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My Doctor Won’t Give My Child a Diagnosis for Autism

My Doctor Won’t Give My Child a Diagnosis for Autism

 

 

 

 

 

As a parent, you know your child best. You may have a strong suspicion that your little one may have autism, but since language and social development are such a major part of the condition, and toddlers tend to have limited language and social skills even if they’re neurotypical, medical professionals are sometimes unwilling to give a diagnosis if they are under two years of age. So what do you do if your doctor won’t give your child a diagnosis for autism?

It may have been your idea to seek a diagnosis for autism, or it might have been someone else’s suggestion. School or daycare staff are sometimes the first to spot the signs since they have a whole class of neurotypical children to compare your child with.

As of this writing, there’s no standard test for autism. Medical professionals go on a broad set of criteria and it’s basically a judgment call. You can get situations where different professionals disagree with each other. And, the average age of diagnosis is currently about five and a half. But signs of the developmental disorder may be seen as early as a year old.

Yet even if you notice challenges with your child making eye contact or other early signs of autism, some doctors still dismiss those concerns, saying your child will “grow out of it.” That can delay diagnosis and your child’s access to services and therapy.

Suggest Specific Screening Tools

The American Academy of Pediatrics (AAP) recommends screening children for developmental issues even as young as 9 months, and screening for autism specifically at the 18-month and 24-month check-ups.

Doctors have tools they can utilize such as the Modified Checklist for Autism in Toddlers, or M-CHAT. You as a parent can also take the M-CHAT online, at https://www.m-chat.org, then discuss the results with your doctor.

And although this checklist only detects a risk for autism, not autism itself, it may help you with the first steps toward a diagnosis for autism. Other tools, such as the Infant-Toddler Checklist, may be more accurate in screening for autism from ages 9 months to 24 months. Your doctor can then determine whether further testing is necessary and whether to send your child to a specialist for a full evaluation.

Find Early Intervention Services

If this doesn’t work, you do not need to wait for a medical diagnosis for autism in order to begin receiving help. In the United States, you as a parent can refer your child to your local early intervention or the school system for a free evaluation of developmental delays and learning disabilities.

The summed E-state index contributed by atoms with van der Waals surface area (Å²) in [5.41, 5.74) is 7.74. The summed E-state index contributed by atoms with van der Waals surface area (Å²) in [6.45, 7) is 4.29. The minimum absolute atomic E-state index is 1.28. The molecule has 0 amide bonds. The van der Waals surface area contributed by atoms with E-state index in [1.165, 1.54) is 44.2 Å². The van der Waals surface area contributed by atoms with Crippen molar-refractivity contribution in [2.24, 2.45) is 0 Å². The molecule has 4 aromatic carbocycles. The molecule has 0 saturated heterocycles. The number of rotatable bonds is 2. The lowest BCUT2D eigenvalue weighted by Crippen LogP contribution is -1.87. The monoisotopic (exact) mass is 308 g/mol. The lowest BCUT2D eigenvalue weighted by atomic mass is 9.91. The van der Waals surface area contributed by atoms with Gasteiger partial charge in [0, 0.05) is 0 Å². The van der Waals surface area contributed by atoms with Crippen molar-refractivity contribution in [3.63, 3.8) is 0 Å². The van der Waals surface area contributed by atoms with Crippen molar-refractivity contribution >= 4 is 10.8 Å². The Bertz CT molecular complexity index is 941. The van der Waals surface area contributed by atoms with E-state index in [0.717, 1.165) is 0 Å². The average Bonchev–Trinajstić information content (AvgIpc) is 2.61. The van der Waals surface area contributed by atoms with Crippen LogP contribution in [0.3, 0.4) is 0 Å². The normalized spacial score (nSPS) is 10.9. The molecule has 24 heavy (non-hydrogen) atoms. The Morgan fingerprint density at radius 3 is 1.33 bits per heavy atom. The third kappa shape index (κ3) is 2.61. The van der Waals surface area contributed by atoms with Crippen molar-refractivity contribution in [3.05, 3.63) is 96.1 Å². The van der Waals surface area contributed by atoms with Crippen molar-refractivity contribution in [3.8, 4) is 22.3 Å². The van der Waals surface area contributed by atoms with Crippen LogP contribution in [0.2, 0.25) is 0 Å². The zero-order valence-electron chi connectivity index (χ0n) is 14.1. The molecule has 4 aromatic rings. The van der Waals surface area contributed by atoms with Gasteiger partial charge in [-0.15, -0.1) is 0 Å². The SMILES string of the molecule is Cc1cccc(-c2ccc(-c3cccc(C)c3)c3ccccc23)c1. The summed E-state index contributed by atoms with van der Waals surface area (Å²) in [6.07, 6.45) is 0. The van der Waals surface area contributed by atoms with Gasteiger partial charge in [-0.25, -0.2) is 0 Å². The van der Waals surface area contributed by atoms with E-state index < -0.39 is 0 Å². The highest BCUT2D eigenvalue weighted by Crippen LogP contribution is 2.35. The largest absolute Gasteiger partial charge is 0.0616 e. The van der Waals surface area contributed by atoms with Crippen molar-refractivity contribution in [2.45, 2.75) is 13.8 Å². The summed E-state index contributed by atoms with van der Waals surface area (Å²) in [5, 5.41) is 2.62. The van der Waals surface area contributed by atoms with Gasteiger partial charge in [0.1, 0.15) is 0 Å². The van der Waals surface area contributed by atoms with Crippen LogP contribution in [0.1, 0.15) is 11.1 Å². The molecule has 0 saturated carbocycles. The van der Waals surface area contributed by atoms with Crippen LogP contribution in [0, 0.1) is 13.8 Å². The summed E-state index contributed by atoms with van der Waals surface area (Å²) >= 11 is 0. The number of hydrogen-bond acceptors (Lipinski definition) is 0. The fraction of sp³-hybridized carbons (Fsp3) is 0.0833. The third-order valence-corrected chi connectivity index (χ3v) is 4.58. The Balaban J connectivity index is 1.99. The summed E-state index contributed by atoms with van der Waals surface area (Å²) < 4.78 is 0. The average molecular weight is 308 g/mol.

The early intervention services (EIS) program has 45 days to evaluate your child and, if appropriate, begin developing a treatment plan with your family. EIS for children younger than 3 is mandated by the federal government to help children who have developmental delays as soon as possible. The staff at EIS can also evaluate your child’s cognitive, learning and language skills. Services vary depending on a child’s age and needs but often include speech therapy, occupational therapy, and physical therapy.

The federal government also requires public school districts to provide free evaluations and services for children who are aged 3 and older. Talk to your child’s doctor or contact your school district to request an assessment. The district must conduct an evaluation within 60 days of your request.

Until you take these steps, you won’t know for sure whether your child has autism. An evaluation by a professional can confirm a diagnosis for autism – or rule it out. Many types of healthcare professionals deal with autism, and the specialists available to you will vary depending on where you live.

If this process sounds overwhelming and you feel you need help, you can always reach out to us.

American Advocacy Group is on the front lines every day, making positive change happen for people diagnosed with autism, Down syndrome and a range of diagnoses across the continuum. As a leading advocate for all people with intellectual and developmental disabilities and their families, and the premier provider of the support and services people want and need, we understand the system and know how to take action in regard to your best interests.

CONTACT US FOR HELP.

Dial (844) 255-4477 or email us at [email protected]